North Caroline High named Rick Weber its girls’ head basketball coach Thursday, Sept. 24.
Weber spent four years coaching basketball at North Caroline, spending time with both boys’ and girls’ programs. He worked with the girls’ program for three seasons, and was junior varsity head coach the last two. He replaces Mark Potter, who stepped away as girls’ head coach after last season. Potter remains North Caroline’s head baseball coach.
“(I’m) looking forward to this,” Weber said. “I’ve been waiting for this. I didn’t expect coach Potter to step aside this soon. But hey, I’m ready and really looking forward to it. We’ve got a good group of girls.”
North Caroline promoted Weber on the same day the school promoted assistant boys’ basketball coach B.J. Miller to boys’ head coach. Athletic director Nash Ireland said it was important for both hires to get someone already connected to the program.
Ireland lauded Weber’s ability to teach the game, and said he has a good rapport with the girls.
“I hope that this isn’t misconstrued, but he’s like a dad to them,” Potter said. “I don’t mean that in a negative connotation. They respond to him. He wants to win. And like all good coaches, it’s more than just about winning. And I think he’s gonna make them work hard. But I think he just has the ability to connect with the girls.”
Weber, 67, is originally from Minnesota. He started coaching after he finished college, coaching boys’ and girls’ basketball while also officiating high school basketball and college basketball and football. He officiated for 17 years.
His job then took him to Seattle, where he worked with youth programs for the Seattle Seahawks organization. He coached high school football and basketball in Seattle as well.
Weber came to the Eastern Shore in 2000 when he became Assistant Director of Caroline County Recreation & Parks. He wanted to keep coaching, but it didn’t work out due to his work schedule. But after he retired in 2015, he made his return. Former North Caroline boys’ head basketball coach Steve Perry reached out, and Weber began coaching in Ridgely.
Weber said his style of basketball is up-tempo and fast-paced, and he believes defense is just as important as offense. He finds more nuance in coaching the girls’ game than the boys’.
Ireland said Weber was a fit for the Bulldogs not only because of his coaching ability on the court, but also for his off-the-court impact.
“He stresses learning the game of basketball, but he also finds it very important to teach life skills and being a big member of that community,” Ireland said. “He recognizes the importance of that and teaching kids about success in life, not just success on the basketball court. We’re looking forward to having him on. He’s also someone who has put in a lot of time that I think is very well-deserving and excited to be the head of a program.”
Over the past few seasons, North Bayside girls’ basketball has been dominated by Easton, Queen Anne’s and Kent Island. Weber said he respects the work those programs put in to succeed, and knows it will take hard work to reach that level. But he thinks this season’s Bulldogs could surprise people. North Caroline brings two-time All-North Bayside first-team selection Kandice Thomas back for her senior year, and many players whom Weber coached on JV will join the varsity.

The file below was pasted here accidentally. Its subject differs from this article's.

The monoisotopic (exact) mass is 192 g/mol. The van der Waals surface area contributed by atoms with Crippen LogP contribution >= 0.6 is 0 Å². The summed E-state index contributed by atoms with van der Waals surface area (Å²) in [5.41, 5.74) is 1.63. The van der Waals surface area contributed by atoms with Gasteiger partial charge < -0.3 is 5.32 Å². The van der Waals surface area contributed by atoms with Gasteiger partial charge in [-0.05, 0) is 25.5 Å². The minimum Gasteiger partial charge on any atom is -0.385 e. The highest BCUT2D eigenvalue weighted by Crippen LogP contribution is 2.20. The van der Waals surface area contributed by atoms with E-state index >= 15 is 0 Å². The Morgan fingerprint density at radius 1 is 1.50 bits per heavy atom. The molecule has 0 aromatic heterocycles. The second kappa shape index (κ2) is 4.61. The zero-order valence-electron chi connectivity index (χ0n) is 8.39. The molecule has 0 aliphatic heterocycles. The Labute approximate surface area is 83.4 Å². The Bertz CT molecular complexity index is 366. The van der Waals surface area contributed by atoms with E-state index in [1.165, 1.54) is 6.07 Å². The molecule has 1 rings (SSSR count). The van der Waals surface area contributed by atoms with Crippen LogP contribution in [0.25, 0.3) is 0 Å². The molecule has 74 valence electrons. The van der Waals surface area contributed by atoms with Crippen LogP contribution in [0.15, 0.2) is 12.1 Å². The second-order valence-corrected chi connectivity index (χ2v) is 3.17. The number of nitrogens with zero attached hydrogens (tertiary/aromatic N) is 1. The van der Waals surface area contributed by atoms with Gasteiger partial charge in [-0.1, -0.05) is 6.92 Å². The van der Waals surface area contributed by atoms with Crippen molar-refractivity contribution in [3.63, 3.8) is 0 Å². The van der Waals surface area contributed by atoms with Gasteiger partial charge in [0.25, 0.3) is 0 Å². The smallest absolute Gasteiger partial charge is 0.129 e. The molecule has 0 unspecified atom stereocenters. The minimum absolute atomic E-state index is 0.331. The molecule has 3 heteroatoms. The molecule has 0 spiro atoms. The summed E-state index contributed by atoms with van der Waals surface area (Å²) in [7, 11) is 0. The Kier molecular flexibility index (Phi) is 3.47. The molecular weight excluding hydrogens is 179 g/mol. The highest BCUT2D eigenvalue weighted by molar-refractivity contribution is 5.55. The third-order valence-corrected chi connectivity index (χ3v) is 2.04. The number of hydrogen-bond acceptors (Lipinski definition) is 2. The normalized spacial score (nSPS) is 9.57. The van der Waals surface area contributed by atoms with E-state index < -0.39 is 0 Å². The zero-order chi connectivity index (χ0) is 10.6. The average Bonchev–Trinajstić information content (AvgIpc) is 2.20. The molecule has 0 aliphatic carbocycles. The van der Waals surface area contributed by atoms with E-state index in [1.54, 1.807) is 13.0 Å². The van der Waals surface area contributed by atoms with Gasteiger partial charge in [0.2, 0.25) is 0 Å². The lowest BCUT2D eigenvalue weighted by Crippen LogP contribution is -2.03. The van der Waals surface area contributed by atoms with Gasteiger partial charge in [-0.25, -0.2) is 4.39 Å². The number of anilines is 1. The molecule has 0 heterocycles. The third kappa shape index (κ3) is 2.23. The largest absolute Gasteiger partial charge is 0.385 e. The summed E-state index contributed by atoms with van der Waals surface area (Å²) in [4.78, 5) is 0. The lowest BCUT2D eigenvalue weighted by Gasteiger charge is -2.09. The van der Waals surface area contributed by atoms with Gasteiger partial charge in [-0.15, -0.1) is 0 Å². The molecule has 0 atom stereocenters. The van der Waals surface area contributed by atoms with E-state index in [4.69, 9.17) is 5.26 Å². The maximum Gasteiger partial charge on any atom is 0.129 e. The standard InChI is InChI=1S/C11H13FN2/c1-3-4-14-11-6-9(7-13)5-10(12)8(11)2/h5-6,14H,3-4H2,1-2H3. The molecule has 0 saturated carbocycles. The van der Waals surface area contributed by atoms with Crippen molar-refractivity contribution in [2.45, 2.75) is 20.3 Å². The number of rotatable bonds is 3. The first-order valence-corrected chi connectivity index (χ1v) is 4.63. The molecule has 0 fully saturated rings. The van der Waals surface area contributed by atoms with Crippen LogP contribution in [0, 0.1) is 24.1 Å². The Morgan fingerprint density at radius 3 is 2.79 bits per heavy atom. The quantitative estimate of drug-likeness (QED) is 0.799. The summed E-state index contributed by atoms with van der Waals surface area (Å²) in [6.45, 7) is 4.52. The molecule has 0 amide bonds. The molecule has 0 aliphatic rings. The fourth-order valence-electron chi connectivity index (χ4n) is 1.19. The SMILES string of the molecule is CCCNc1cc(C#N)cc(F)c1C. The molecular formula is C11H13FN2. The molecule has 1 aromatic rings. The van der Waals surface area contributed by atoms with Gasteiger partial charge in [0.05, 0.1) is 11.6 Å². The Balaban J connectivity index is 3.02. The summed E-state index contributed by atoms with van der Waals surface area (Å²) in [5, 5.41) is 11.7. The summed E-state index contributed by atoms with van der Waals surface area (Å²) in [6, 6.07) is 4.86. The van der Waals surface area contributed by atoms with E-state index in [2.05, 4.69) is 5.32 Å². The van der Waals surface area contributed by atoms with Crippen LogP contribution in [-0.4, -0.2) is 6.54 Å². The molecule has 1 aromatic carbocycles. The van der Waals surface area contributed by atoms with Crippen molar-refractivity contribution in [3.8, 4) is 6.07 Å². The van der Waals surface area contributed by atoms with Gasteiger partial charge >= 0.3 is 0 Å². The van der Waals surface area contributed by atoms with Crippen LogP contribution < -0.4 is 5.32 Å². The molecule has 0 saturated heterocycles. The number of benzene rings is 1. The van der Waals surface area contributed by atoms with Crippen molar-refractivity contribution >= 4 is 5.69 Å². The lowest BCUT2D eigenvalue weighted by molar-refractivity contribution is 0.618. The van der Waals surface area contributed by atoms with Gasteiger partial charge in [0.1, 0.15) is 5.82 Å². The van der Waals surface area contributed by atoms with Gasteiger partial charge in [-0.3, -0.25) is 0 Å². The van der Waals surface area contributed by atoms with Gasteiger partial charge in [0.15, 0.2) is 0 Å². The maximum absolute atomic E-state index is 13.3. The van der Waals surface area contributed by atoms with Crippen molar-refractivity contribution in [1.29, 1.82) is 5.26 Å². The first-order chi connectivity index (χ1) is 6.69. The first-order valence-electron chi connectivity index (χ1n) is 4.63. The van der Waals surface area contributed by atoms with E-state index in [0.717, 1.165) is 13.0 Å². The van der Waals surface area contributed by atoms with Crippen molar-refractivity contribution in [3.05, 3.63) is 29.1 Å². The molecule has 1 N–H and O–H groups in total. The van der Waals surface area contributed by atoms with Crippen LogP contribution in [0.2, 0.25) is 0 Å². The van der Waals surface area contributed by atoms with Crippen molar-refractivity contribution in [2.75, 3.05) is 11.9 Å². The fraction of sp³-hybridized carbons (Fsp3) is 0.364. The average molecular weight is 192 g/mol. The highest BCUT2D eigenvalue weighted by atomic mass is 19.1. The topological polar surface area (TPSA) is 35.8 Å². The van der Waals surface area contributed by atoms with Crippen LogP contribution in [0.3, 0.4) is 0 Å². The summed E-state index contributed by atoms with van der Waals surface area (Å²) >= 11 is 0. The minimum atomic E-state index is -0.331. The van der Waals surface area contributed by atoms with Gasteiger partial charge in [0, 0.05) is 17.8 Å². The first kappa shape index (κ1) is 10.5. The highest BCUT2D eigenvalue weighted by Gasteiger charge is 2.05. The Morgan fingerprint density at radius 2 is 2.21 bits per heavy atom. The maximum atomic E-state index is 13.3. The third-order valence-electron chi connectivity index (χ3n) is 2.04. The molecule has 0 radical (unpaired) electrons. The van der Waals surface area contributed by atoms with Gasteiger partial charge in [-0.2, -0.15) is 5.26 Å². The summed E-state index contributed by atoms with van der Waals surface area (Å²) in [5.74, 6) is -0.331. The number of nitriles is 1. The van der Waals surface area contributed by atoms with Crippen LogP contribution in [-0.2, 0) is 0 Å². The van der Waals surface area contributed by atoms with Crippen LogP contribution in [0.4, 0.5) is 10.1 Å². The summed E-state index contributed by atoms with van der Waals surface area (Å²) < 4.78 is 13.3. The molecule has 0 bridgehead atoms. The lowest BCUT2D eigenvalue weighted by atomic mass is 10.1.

Potter said the key for Weber to take North Caroline to that level is to field a team of devoted girls.
“You’ve got to find girls that are committed to offseason work,” Potter said. “Girls who want to put in the time and the effort to not only learn basketball fundamentals, but learn basketball game. And while I think (Weber) relates to the girls so well, and he’s connected to families because of his former job of Parks and Rec, I think he will have the ability to get girls to play. And if he can get the athletes to play and the ones that will commit at least to once a week playing basketball in the summer, then they’re gonna be pretty decent. They’ll be able to compete.”
Weber’s short-term goal is to simply build upon what the program already has. Long-term, he wants the Bulldogs to compete for Bayside and state championships.
“I really believe that this program can go to the next level. They really can,” Weber said. “I think now it’s just a matter of instilling some passion into the girls and getting them to believe and buy into the program that we can take this next step. And that’s what I’m really hoping for, especially with the young ones that are coming up. I’m going to push some of the other underclassmen and the seniors to show the leadership.”
The COVID-19 pandemic created a lot of uncertainty with high school sports. Caroline County announced its plan Wednesday, to stick with the Maryland Public Secondary Schools Athletic Association’s two-semester plan in which condensed sports seasons would begin with winter sports on Feb. 1, 2021. Winter sports would be able to start practicing on Jan. 4.
Even with that in place, the pandemic’s unpredictability leaves unknowns about how things could change.
Ireland doesn’t see it as a disadvantage for a new coach, however, because all coaches are dealing with the same circumstances. Weber said starting during a pandemic will be a challenge.
“I don’t know if it’s if it’s a good thing or a bad thing, but it’s definitely going to be a challenge,” Weber said. “Just because I haven’t had any contact with any girls over the summer. Now it looks like things are going to get pushed out until after the first of the year, not being able to get in someplace to just talk with them. And I think that’s going to be the biggest challenge. I don’t know if it’s a disadvantage. I guess it would be, but I think it’s definitely a challenge.”
Follow me on Twitter @SethTow. Follow us on Instagram @StarDem_Sports.